As an entrepreneur just starting out, drafting and implementing an expense policy is probably not high on your list of priorities. Even though you’re probably more interested in growing your team or acquiring new users, it’s important to spend some time thinking about the future, too.
But the moment your team starts to grow, you'll be wishing you had clear spending rules in place. If you aren't ready to take this step, you should at least keep track of all transactions so they can be approved by a manager.
In any case, we think it’s time for a crash course on expense policies. In this article, you’ll learn why you need one, what it means to have one, and the steps you need to follow to set one up.
- 17 ways the expense report process hurts your business
- A modern guide to general and administrative expenses
- How to define reimbursable expenses for your business
What is an expense policy?
An expense policy is a set of rules that define what the employees of a company can do with their employer’s money. They’re often laid out in a document which workers are asked to comply with when they sign their contract.
This document should clearly outline how your business deals with company-related expenses, and offer a detailed explanation on how employees are able to get reimbursed.
While expense policies vary between companies, most include the following key elements:
- A clearly defined list of all expense categories that can be claimed
- A step-by-step guide on how to claim expenses
- What happens in the event of a dispute concerning expenses
There are lots of factors that influence the exact wording of your policy. For example, if you recently raised capital, it makes sense to be a bit more flexible, while a bootstrapped company might like to have a tighter budget.
Now, let’s take a look at the basics.
Why do you need an employee spending policy?
It’s easy to avoid an expense policy in the early days of a company, but every growing enterprise should think about setting one up.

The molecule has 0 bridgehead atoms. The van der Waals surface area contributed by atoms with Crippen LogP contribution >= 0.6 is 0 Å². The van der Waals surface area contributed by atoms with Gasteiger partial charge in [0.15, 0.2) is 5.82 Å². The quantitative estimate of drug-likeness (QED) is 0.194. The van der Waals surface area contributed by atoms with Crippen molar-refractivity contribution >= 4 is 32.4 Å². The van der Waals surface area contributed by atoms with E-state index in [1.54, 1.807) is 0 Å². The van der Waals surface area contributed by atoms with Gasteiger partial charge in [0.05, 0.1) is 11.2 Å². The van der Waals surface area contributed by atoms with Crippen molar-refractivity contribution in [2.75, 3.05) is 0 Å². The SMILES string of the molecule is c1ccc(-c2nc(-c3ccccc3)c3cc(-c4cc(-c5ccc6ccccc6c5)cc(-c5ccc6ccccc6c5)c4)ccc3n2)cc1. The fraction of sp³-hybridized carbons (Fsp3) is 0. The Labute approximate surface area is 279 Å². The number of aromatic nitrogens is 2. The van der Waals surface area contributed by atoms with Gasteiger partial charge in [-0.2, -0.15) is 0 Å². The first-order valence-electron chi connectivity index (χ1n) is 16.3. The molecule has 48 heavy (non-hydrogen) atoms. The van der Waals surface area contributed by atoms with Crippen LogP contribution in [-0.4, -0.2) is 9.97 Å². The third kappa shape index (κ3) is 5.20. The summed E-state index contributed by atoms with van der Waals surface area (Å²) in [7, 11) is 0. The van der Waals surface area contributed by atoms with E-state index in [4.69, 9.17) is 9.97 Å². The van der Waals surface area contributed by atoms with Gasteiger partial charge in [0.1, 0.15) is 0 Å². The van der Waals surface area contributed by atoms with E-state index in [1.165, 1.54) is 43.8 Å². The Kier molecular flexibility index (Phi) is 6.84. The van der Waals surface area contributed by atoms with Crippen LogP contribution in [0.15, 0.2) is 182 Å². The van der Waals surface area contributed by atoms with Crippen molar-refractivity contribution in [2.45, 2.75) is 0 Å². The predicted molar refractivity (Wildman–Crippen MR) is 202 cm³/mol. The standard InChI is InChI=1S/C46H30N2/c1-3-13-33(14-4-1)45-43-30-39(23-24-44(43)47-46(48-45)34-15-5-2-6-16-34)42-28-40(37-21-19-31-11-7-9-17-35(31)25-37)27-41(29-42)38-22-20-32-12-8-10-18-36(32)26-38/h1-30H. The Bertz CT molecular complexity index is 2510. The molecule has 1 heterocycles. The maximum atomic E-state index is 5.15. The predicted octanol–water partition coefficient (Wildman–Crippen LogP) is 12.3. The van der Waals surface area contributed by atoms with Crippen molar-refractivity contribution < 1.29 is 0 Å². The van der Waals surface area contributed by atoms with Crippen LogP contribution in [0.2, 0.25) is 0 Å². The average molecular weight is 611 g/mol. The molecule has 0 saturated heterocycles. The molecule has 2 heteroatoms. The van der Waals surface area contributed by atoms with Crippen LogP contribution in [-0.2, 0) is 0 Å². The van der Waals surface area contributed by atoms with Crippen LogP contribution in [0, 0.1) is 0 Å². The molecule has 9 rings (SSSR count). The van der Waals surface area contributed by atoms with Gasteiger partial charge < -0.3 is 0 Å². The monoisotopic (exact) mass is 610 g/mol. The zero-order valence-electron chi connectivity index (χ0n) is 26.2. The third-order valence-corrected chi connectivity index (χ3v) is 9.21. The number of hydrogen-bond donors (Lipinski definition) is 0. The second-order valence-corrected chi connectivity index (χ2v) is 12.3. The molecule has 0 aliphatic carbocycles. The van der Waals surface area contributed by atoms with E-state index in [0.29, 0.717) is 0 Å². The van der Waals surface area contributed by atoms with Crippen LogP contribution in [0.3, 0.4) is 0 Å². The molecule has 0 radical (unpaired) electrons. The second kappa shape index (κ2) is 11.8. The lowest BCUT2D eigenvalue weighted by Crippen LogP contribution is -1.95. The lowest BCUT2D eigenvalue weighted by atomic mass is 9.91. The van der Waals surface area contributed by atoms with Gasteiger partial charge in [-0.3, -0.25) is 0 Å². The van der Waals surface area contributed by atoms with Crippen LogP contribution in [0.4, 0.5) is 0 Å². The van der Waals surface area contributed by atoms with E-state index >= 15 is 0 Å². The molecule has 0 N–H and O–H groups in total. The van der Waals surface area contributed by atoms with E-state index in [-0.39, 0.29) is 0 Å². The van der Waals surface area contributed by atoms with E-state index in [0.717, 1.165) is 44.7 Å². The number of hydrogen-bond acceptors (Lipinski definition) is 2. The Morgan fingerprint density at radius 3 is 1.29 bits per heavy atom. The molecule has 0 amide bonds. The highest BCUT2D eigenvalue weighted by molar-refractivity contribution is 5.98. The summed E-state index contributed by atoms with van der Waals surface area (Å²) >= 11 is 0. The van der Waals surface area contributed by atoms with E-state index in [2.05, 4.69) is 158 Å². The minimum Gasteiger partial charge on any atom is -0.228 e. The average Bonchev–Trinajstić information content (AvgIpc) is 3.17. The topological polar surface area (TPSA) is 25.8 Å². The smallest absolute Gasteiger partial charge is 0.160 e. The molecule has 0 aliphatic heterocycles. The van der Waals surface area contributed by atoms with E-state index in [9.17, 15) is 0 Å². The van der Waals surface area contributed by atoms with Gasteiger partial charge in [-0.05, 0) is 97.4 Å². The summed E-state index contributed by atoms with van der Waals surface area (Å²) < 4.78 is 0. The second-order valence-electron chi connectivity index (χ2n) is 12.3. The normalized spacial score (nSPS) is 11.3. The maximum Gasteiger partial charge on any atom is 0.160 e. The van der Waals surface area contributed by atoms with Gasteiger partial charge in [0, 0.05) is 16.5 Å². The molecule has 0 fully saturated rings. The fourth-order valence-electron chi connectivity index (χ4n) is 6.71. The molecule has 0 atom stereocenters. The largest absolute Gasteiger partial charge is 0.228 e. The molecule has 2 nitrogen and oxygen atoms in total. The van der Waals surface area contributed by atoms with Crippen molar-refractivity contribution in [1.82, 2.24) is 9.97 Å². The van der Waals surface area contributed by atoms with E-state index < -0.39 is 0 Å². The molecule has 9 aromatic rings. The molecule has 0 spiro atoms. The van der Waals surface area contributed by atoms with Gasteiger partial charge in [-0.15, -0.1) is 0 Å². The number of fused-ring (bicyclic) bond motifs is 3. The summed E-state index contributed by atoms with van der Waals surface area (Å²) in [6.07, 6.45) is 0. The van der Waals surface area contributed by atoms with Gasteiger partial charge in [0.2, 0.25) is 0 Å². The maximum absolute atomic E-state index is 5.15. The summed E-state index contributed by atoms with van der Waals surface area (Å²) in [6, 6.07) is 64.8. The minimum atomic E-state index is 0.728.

When you have multiple employees buying things for business purposes, the money spent on these expenses can quickly spiral out of control. If the rules are unclear (or don’t exist at all), people could end up spending too much money or buying unnecessary items, causing an unnecessary drain on company funds.
Even worse, they might commit fraud by making private or unauthorised purchases with their employer’s money. Whether intentional or accidental, expense report fraud is a huge problem.
But even when you already have rules about employee spending, it can be worth it to formalise them by creating an expense policy. Writing everything down in an official document ensures that everyone is on the same page, which helps to simplify and speed up the reimbursement process.
How do you set up an expense policy?
It might sound like a daunting task, but creating your first expense policy doesn’t have to be hard. Get started with these six tips:
1. Define budgets and categories
Because we’re developing a financial policy, it should be based on your company's financial situation. In order to set appropriate budgets, it’s a good idea to talk to your CFO — if you don’t have one yet, consider getting professional advice.
The same goes for setting the various expense categories you allow employees to claim. Consider what they need to excel at their job, but also think about what they shouldn’t be able to buy.
The Accountancy Partnership suggests the following as common employee expenses:
- Transport costs, such as plane or train tickets
- Mileage claims when using their own car for work
- Business hospitality and entertainment (aka networking and schmoozing)
- Sustenance, or ‘food and drink’
- Training courses and materials
- Hotel costs
- Credit card fees
2. Be fair
When enforcing your new policy, it’s vital to be fair to your team. Treat employees equally and avoid making exceptions — this helps make everyone feel more valued.